All Posts tagged corrective exercise

Karel Lewit, MD, said…

“The first treatment is to teach the patient to avoid what harms him.”

When you come in to see me I will perform an evaluation. My job is to help you manage your painful episode, but to also target & contain the risk factors. The number one risk factor for musculoskeletal injury is a previous injury. That means if you have had one painful low back episode you are more likely to have a second episode. My job is to help you lower that risk. The way I help my clients is by teaching them corrective exercises.

Even very small structural changes, if they occur over time, alter the muscles and joints ability to perform properly. Corrective exercise focuses on fixing the cause of pain, instead of just addressing symptoms, it works where many other remedies fall short.

Weakness and tightness are often attacked with isolated and focused strengthening and stretching protocols that don’t work. The majority of musculoskeletal pain syndromes, both acute and chronic, are the result of cumulative microtrauma from stress induced by repeated movements in a specific direction or from sustained misalignments. We need to teach the body how to develop proper movement so you can get out of pain.

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Functional Movement Screen (FMS)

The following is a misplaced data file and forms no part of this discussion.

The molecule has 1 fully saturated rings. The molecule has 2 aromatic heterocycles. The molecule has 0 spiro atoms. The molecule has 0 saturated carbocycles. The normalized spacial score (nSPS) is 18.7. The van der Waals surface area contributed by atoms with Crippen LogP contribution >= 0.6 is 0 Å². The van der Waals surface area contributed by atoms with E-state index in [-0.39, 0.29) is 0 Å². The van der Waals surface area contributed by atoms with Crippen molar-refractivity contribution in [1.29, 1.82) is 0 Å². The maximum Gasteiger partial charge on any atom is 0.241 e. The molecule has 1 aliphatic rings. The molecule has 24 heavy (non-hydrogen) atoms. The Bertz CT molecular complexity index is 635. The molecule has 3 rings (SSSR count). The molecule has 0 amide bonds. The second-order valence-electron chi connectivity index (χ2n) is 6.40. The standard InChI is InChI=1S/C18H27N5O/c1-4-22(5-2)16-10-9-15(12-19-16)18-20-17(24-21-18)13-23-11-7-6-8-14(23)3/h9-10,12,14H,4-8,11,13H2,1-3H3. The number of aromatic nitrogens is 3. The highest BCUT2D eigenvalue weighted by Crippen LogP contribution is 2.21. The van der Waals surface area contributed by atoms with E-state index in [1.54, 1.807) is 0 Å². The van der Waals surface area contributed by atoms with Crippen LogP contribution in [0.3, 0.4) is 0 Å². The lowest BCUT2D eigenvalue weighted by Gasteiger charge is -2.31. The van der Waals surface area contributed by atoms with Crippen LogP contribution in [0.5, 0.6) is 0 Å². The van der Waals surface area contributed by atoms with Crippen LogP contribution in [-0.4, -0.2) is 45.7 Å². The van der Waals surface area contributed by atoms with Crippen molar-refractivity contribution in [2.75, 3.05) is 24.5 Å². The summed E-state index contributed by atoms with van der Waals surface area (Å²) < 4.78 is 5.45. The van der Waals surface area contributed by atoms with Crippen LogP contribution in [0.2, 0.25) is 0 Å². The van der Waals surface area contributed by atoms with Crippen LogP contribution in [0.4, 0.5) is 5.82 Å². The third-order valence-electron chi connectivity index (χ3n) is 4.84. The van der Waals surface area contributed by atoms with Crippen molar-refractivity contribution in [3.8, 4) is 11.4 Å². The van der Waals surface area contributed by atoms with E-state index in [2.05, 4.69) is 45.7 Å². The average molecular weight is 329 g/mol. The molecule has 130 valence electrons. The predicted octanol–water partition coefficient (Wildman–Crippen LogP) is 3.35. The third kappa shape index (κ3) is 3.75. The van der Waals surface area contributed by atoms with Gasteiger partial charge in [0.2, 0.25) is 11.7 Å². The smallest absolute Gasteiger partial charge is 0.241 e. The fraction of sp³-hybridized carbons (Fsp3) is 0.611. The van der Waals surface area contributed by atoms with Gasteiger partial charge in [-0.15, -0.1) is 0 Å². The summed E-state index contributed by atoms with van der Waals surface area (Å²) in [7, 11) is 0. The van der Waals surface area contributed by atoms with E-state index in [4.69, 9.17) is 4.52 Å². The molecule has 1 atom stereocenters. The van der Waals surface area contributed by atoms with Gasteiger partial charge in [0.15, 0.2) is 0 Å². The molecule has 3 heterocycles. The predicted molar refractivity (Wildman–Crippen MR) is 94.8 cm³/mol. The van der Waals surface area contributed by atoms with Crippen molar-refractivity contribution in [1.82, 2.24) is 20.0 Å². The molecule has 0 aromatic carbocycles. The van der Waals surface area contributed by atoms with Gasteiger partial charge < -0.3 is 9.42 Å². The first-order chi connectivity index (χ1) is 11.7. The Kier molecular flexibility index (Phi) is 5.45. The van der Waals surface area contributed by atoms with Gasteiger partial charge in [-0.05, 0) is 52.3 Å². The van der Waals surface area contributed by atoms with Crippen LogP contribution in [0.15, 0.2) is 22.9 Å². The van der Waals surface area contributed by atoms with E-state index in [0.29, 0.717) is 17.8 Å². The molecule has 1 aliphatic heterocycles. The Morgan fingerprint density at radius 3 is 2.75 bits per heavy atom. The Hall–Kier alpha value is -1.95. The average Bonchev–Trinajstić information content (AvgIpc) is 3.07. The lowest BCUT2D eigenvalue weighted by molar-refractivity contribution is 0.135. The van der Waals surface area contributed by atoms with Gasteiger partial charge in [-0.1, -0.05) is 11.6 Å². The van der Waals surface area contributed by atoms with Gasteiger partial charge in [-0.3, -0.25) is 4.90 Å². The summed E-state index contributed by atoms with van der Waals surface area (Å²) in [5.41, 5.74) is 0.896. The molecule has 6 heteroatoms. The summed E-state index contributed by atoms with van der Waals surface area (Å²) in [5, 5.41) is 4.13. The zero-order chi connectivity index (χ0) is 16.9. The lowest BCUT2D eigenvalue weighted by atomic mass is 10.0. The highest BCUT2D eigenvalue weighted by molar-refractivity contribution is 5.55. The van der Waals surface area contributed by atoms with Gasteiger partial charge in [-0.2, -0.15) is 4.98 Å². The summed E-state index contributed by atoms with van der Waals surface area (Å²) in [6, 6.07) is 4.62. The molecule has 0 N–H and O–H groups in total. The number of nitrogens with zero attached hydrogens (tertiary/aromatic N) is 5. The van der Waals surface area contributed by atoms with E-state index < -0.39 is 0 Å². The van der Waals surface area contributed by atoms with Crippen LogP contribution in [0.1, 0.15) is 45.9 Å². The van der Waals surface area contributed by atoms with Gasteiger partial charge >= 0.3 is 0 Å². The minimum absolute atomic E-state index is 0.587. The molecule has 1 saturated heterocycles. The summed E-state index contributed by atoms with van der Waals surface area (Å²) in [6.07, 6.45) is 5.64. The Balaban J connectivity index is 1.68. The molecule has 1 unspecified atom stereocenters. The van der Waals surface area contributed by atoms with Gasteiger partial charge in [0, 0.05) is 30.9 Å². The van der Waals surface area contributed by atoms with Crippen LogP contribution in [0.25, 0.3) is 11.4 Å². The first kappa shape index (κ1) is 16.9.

The most recent research completed on the FMS was performed in Quantico, VA at the Marine Officer Candidate School. They screened over 900 Marines and followed them through basic training and found that the individuals who had a score > 14, were twice as likely to not graduate due to injury than those with higher scores. This goes right along with the previous research found in the NFL. This research is currently being written up for publication.

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Sample Kettlebell Program

The first kettlebell maneuver I teach my clients is the swing. It is the most common kettlebell exercise. The swing should be viewed as the foundation exercise and I like to see clients master the swing before other kettlebell exercises are introduced.

Once clients can perform the 2-handed swing, this is a typical progression I teach my clients in the office:

One-Arm Swing. Grasp the handle with one hand in overhand grip with slight elbow bend. Position feet slightly wider than hip width, and assume athletic stance. Upper body should be upright, with chest lifted and shoulder blades retracted. Free arm should be out to side of body. Rotate body slightly, allowing kettlebell to hang between legs. Initiate swing by rocking hips (versus using shoulders to lift bell). Raise bell upward with momentum, and give forceful hip thrust at top of movement. Bell should go no higher than eye level, with bell pointed away from body at end of arm. Allow gravity to bring bell downward in controlled manner. Keep spine at neutral, rather than rounded, at bottom of movement. Perform 10 repetitions in each hand.

One-Arm Alternating Swing. Repeat steps above (one-arm swing), but switch to other hand at top of movement. Perform 10 repetitions in each hand.